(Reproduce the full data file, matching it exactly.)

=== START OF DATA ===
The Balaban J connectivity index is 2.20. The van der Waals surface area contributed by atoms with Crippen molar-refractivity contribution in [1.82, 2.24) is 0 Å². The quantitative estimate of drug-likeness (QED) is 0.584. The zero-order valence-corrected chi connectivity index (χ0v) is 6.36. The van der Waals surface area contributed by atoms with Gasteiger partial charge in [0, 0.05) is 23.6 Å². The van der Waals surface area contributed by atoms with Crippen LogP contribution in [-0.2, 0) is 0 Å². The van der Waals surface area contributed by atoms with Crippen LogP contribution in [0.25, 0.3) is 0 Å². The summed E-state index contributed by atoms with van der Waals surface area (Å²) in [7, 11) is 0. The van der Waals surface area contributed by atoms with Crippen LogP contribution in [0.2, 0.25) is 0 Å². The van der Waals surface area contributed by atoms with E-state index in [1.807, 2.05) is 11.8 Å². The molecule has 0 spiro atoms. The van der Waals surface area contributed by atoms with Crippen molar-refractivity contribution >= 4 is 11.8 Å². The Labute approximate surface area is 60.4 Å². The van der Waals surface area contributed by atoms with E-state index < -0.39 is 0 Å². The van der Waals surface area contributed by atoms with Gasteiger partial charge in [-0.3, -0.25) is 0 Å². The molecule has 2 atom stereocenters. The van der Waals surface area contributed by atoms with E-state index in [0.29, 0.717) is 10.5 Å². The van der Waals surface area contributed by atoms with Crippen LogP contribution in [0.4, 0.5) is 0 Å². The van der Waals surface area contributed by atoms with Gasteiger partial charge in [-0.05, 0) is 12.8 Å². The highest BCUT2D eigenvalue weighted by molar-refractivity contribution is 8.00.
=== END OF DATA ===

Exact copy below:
The Balaban J connectivity index is 2.20. The van der Waals surface area contributed by atoms with Crippen molar-refractivity contribution in [1.82, 2.24) is 0 Å². The quantitative estimate of drug-likeness (QED) is 0.584. The zero-order valence-corrected chi connectivity index (χ0v) is 6.36. The van der Waals surface area contributed by atoms with Gasteiger partial charge in [0, 0.05) is 23.6 Å². The van der Waals surface area contributed by atoms with Crippen LogP contribution in [-0.2, 0) is 0 Å². The van der Waals surface area contributed by atoms with Crippen LogP contribution in [0.25, 0.3) is 0 Å². The summed E-state index contributed by atoms with van der Waals surface area (Å²) in [7, 11) is 0. The van der Waals surface area contributed by atoms with Crippen LogP contribution in [0.2, 0.25) is 0 Å². The van der Waals surface area contributed by atoms with E-state index in [1.807, 2.05) is 11.8 Å². The molecule has 0 spiro atoms. The van der Waals surface area contributed by atoms with Crippen molar-refractivity contribution >= 4 is 11.8 Å². The Labute approximate surface area is 60.4 Å². The van der Waals surface area contributed by atoms with E-state index < -0.39 is 0 Å². The van der Waals surface area contributed by atoms with Gasteiger partial charge in [-0.3, -0.25) is 0 Å². The molecule has 2 atom stereocenters. The van der Waals surface area contributed by atoms with E-state index in [0.29, 0.717) is 10.5 Å². The van der Waals surface area contributed by atoms with Crippen LogP contribution in [0.4, 0.5) is 0 Å². The van der Waals surface area contributed by atoms with Gasteiger partial charge in [-0.05, 0) is 12.8 Å². The highest BCUT2D eigenvalue weighted by molar-refractivity contribution is 8.00.